Canadian Authorities Demand Everything but the Pleasure.
Nothing said as yet about Seizing Piscatorial Photographs and American Fishermen are still permitted to bring home their rods. Information of importance to Americans intending to visit Canada this year to enjoy the fishing is contained in the following communication from S. T. Bastedo, deputy commissioner of fisheries, Canada, sent to Frank J. Amsden, of this city ' We are having regulations prepared, and, among other things, perhaps the one that will interest you most is that a number of bass this year which any one will be allowed to take shall not exceed eight, and ten inches is the minimum size. I do not think there would be any charge at the customs office where you are carrying your rods with you, but no fish may be taken home. We allow you to come here and enjoy our fishing and charge you nothing for it ; but in former years where a certain amount of the catch has been allowed to be sent out of the country, this privilege has been abused. Parties have sent fish away by the barrel-in fact, we are informed, made a business of this in order to defray their expenses while here. Of course, there is only a certain class of fishermen who would do this thing, but 1381
the abuses have led to the privilege being denied to all.
iSome years ago an) arrangement was made between the American authorities and the Canadian government that certain districts west to Kingston and east as far as Ogdensburg, covering what is known as the Thousand Islands resort, should be a free international park, that the American Alien Labour Law would not be enforced so far as it applied to this district, and that Americans could fish there in Canadian waters and Canadians could come and go as they pleased. That has been acted upon for years. The Americans were to put up a certain number of pavilions and docks and make common pleasure resorts on their side if the Canadian government would do the same.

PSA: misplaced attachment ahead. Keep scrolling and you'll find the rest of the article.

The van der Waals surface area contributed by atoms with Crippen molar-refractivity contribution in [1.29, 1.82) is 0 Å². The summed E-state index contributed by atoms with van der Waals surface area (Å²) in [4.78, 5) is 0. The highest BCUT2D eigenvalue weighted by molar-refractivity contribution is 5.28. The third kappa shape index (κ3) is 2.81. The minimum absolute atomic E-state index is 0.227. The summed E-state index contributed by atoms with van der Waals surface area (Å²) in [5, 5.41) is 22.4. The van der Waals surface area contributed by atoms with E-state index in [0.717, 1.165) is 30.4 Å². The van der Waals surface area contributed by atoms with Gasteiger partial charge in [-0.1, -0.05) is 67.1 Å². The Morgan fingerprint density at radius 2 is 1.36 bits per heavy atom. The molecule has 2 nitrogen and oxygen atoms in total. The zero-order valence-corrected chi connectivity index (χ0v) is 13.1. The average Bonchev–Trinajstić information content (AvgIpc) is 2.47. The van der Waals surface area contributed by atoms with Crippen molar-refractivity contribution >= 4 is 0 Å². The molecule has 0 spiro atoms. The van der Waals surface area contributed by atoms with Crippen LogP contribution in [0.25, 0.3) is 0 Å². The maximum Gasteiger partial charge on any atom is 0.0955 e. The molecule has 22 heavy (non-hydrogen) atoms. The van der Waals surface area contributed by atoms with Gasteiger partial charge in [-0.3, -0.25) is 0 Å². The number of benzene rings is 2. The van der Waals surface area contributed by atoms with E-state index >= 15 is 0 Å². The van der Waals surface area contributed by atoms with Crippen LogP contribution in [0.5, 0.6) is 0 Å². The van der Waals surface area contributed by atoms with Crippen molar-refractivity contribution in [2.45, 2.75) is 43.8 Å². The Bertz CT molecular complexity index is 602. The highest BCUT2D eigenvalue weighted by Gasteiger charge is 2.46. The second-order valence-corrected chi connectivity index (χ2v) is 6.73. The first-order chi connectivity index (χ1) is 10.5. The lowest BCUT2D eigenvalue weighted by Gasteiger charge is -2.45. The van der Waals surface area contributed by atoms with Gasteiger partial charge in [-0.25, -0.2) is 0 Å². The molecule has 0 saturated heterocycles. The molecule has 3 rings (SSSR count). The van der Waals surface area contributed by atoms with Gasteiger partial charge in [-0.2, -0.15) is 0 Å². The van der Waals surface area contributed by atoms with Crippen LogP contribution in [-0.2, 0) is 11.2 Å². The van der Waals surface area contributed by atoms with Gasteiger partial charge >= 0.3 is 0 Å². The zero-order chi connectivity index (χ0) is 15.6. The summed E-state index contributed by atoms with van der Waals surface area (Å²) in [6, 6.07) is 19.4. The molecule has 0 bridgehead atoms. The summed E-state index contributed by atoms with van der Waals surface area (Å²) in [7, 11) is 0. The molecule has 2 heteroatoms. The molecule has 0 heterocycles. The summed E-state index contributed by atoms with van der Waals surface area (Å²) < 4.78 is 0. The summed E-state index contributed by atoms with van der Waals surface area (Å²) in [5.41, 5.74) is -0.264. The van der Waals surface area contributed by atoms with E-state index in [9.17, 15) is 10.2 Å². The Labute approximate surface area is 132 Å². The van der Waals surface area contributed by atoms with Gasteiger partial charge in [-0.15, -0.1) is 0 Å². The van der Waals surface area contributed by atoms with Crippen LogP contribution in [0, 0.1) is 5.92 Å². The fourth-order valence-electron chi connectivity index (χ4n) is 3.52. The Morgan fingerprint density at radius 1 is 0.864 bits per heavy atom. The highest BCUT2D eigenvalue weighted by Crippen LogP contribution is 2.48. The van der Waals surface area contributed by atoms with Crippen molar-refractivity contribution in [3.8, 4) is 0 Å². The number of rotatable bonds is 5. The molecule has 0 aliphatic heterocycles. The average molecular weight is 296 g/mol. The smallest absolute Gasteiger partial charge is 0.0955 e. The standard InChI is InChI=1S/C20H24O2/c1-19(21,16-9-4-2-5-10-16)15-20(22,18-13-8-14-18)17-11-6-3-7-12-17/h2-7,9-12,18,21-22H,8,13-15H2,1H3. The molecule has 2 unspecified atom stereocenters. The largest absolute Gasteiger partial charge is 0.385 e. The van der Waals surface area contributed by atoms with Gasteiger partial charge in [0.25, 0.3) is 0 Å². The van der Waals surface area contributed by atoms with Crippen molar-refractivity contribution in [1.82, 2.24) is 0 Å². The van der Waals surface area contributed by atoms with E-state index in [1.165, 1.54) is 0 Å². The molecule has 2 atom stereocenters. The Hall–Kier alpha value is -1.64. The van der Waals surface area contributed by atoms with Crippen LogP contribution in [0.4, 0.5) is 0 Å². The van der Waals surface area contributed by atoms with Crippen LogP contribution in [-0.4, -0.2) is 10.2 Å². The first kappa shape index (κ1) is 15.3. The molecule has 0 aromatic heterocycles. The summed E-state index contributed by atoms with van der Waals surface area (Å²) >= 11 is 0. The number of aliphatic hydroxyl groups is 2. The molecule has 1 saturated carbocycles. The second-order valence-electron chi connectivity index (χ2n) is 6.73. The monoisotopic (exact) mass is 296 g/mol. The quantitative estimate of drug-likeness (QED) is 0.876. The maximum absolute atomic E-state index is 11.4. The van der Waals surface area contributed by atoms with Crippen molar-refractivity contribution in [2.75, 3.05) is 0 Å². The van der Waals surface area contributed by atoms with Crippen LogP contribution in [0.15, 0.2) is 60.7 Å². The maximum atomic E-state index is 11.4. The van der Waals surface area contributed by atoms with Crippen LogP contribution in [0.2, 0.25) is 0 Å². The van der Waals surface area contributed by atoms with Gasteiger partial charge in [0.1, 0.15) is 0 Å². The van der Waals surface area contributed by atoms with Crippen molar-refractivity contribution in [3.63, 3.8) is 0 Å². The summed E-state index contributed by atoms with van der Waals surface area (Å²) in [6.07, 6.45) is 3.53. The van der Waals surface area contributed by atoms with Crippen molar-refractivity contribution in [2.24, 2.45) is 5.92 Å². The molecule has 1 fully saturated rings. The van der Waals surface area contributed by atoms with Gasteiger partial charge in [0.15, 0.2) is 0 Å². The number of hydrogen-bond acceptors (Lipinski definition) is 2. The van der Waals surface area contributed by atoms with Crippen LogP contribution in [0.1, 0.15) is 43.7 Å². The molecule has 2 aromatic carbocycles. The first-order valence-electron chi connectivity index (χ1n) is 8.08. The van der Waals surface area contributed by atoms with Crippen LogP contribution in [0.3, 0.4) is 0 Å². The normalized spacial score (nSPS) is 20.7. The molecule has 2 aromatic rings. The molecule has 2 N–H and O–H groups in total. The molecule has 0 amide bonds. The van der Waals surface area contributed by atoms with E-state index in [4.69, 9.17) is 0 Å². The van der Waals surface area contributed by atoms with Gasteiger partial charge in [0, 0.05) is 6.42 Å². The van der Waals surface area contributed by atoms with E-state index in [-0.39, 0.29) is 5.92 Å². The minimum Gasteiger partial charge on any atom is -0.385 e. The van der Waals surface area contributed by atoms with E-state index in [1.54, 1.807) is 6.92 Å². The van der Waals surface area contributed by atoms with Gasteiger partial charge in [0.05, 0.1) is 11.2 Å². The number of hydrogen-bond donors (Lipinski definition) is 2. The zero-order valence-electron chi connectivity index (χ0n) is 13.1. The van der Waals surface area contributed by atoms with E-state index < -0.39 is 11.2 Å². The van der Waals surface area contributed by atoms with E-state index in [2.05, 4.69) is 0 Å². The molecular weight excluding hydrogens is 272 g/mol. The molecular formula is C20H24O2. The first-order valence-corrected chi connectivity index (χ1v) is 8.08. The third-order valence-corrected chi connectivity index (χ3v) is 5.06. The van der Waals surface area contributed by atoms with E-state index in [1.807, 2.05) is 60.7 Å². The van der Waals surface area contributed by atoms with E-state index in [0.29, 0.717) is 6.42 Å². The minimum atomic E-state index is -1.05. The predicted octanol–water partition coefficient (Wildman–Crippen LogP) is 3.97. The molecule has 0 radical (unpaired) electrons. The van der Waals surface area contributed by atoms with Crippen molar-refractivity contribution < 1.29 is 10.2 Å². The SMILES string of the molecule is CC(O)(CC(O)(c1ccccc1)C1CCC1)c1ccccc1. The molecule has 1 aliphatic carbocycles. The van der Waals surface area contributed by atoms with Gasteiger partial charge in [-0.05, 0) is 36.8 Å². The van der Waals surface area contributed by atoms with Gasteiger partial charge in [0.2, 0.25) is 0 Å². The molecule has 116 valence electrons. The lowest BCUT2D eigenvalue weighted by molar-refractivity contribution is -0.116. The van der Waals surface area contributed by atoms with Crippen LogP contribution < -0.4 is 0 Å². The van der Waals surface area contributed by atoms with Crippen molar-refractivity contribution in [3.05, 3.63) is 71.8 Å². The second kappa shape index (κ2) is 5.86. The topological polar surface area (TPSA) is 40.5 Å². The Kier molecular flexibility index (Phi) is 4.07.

The improvements were carried out on the Canadian side, but the Americans have not carried out their part of the arrangement. This Mr. Bastedo is the assistant commissioner for the province of Ontario, he writes this as an official letter, and the result will be to prevent thousands and thousands of Americans from visiting the Canadian waters of the St. Lawrence this year because they are given to understand that if they come here to fish they cannot take the fish out of Canada. I do not know what arrangement exists between this government and the Ontario government in reference to fishing in Lake Ontario and the River St. Lftwrence, whether this government has jurisdiction or not; but I think when Mr. Bastedo sent out a document of that kind stating that Americans can come here and fish, but cannot take any fish home, he should have been sure of his ground. Of course we know that fishermen do not take any fish home, except perhaps when a gentleman takes a large fish which he may desire to express to his friends in New York, or take it to his hotel on the American side, as Canadians do who catch fish on the American side. I think the government should make an official announcement upon this matter so that the Americans may be notified that they can come and fish and spend. their money in Canada, and if they choose to take half a dozen fish, they are at liberty to do so. I hope the Prime Minister will discuss this matter with the Minister of Marine and Fisheries and let this pronouncement go forth to contradict the statement that has been published broadcast in all the papers of the United States to the great inj'ury of Canada.